The Auburn Tigers open their season Sept. 26 at home against the Kentucky Wildcats. The boys in orange and blue bring a revamped defensive unit and loaded offensive arsenal into 2020. While the Tigers will likely mourn the departures of All-Americans Derrick Brown and Marlon Davidson on defense, the Wildcats have some big shoes to fill as well – namely Lynn Bowden Jr., the receiver turned quarterback who led the SEC in rushing last year. The following is a position group v. position group breakdown – straight street fighter style – of which team is better prepared for the start of the 2020 season.
Auburn | Bo Nix – 2019 stats: 2,542 yards, 16 touchdowns; 313 rushing yards, 7 rushing touchdowns; 6 interceptions
Kentucky | The Wildcats return former starter Terry Wilson, who spent 2019 sidelined because of injury, and Troy graduate transfer Sawyer Smith, who has one year of eligibility remaining after injuries also forced him to the bench last year.
Nix returns for his second season with a stacked running back group and experienced wide receivers. No matter who starts for Kentucky, the Wildcat quarterbacks do not possess the upside anywhere close to the level of Nix.
Auburn | After losing their leading rusher from 2018-19 – Boobee Whitlow – the Tigers actually appear better off at the ball carrier position. Sophomore D.J. Williams is now the lead returning rusher from last season and has already earned the trust of the coaching staff after a solid 2019. However, he won’t be able to walk into the starting role. Talented redshirt freshman and freshman runners Mark-Anthony Richards and Tank Bigsby are already turning heads at fall camp, and Shaun Shiver and Harold Joiner both carved out niche roles for themselves last season.
Kentucky | Senior A.J. Rose and sophomores Chris Rodriguez and Kavosiey Smoke all return after each averaged over five yards per carry in 2019. The Wildcats will most likely rely heavily on the experienced run game in week one – and all season – with the lingering uncertainty at quarterback.
While the Wildcats hold the edge in experience, the Tigers more than make up for that in depth. All of the Tigers’ rushers were 4-star recruits coming out of high school, and all of the Wildcats’ were 3-star. Plus, Auburn has alumni and 2005 NFL Rookie of the Year Cadillac Williams as the position group’s coach. That counts for something.
Auburn | Seth Williams was rated the fifth best SEC receiver in Pipeline.com’s preseason rankings. Anthony Schwartz is one of the fastest – if not the fastest – pass catchers in all of football and senior Eli Stove returns as the program’s 18th leading reception-getter of all-time. Not to mention the four 4-star recruits the Tigers signed at the position in the 2020 recruiting class.
Kentucky | In their own right, the Wildcats return a receiving core loaded with experience. Senior Josh Ali, juniors Allen Dailey and Clevan Thomas and sophomore Bryce Oliver all played key roles for Kentucky in 2019. Junior Isaiah Epps could provide a much needed deep threat ability as well.
Even with a group as experienced as what Kentucky has, it’s hard to imagine any one of the pass catchers breaking out in 2020 with the unconvincing options at QB. Nix will have an expanded playbook of passing options under new offensive coordinator and barring regression, will upgrade all of the Tigers weapons to coincide with his growth.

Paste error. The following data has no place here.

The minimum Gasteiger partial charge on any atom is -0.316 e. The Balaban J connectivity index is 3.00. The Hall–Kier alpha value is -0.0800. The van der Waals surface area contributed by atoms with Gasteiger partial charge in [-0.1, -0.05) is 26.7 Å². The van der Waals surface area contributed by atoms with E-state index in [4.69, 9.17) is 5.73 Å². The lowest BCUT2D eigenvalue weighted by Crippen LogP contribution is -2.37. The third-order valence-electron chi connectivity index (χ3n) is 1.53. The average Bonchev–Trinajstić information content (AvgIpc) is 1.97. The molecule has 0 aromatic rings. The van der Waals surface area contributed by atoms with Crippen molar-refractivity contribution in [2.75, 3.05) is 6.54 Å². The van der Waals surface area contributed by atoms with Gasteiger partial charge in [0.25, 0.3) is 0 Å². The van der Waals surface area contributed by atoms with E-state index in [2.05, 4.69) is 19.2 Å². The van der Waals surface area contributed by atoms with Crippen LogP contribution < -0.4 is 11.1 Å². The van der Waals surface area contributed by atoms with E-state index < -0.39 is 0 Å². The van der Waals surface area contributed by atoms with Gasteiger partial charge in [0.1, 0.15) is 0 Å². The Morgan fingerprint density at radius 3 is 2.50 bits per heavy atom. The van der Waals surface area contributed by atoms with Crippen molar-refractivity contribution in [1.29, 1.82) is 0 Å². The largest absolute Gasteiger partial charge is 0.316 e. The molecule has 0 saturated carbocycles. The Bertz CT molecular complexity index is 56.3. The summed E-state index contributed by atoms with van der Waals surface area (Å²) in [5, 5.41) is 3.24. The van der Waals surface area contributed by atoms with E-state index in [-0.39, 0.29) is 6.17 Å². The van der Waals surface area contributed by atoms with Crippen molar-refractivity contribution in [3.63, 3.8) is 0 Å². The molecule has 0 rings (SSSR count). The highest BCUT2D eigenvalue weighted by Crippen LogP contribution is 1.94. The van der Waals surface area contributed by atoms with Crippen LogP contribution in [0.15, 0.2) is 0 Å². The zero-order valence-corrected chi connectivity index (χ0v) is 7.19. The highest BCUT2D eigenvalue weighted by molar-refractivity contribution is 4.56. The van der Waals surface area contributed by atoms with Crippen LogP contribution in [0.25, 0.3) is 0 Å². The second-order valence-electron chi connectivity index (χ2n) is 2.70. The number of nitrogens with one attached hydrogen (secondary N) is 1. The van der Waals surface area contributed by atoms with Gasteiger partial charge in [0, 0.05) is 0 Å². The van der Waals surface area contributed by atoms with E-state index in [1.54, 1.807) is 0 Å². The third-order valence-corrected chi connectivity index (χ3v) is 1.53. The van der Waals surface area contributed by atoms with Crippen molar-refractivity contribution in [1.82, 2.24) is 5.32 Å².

Auburn | Junior John Samuel Shenker is the Tigers’ lead returning tight end, finishing with 3 receptions for 21 yards and a touchdown in 2019. However, it’s the new guys who pose the biggest threat for Auburn this season. 6-foot-7 freshman Brendan Frazier is scary big and 300-pound J.J. Pegues has been marketed as an athletic specimen who can run, catch and even pass the ball. The Tigers also have Luke Deal and Tyler Fromm, redshirt freshmen who were highly rated coming out of high school.
Kentucky | Senior Justin Rigg and sophomore Keaton Upshaw return as two of the more dangerous receiving threats on the roster, bringing in 11 catches for 128 yards and 7 catches for 78 yards, respectively.
I mentioned Bo Nix’s expanded playbook under first-year offensive coordinator Chad Morris; it’s likely to include a plethora of new play designs featuring the tight ends. Kentucky does have a formidable tight end group but with the Quarterback play likely being a weak spot in the Wildcat offense, it’s hard to envision any of the hybrid pass catchers and blockers having a big season out for the Wildcats in 2020.
Auburn | The Tigers lost four of five starters from the 2019 offensive line. To combat that, Auburn brought in three junior college transfers and signed three more in their 2020 class. There are also a couple guys already on the roster, Brodarious Hamm and Austin Troxell, who are looking to slide into starting roles.
Kentucky | Center Drake Jackson, right guard Luke Fortner, left tackle Landon Young and right tackle Darrian Kennard all return to a unit that helped lead Kentucky to an SEC best 278.8 rushing yards per contest in 2019. The Wildcats also brought in an offensive line JUCO transfer of their own – Jeremy Flax – who should compete for immediate snaps next season.
The Wildcats will lean heavily on the run again this season and look for their established guys to set the tone up front. After having a disappointing rushing attack in 2019, the Tigers have a motley crew of unproven guys up front. There’s reason for optimism, but Kentucky can hang their hats on proven results.
You know how the saying goes, ‘Offense wins games, defense wins championships.’ Well, if this was a championship race, the Tigers are looking like the Jamaican national team heading straight for gold and Kentucky look like a pee-wee team running completely the wrong way. Auburn clearly has the better offense heading into 2020. Stay tuned for the defensive and special teams position breakdowns as the unglamorous side of the ball could swing this week one matchup.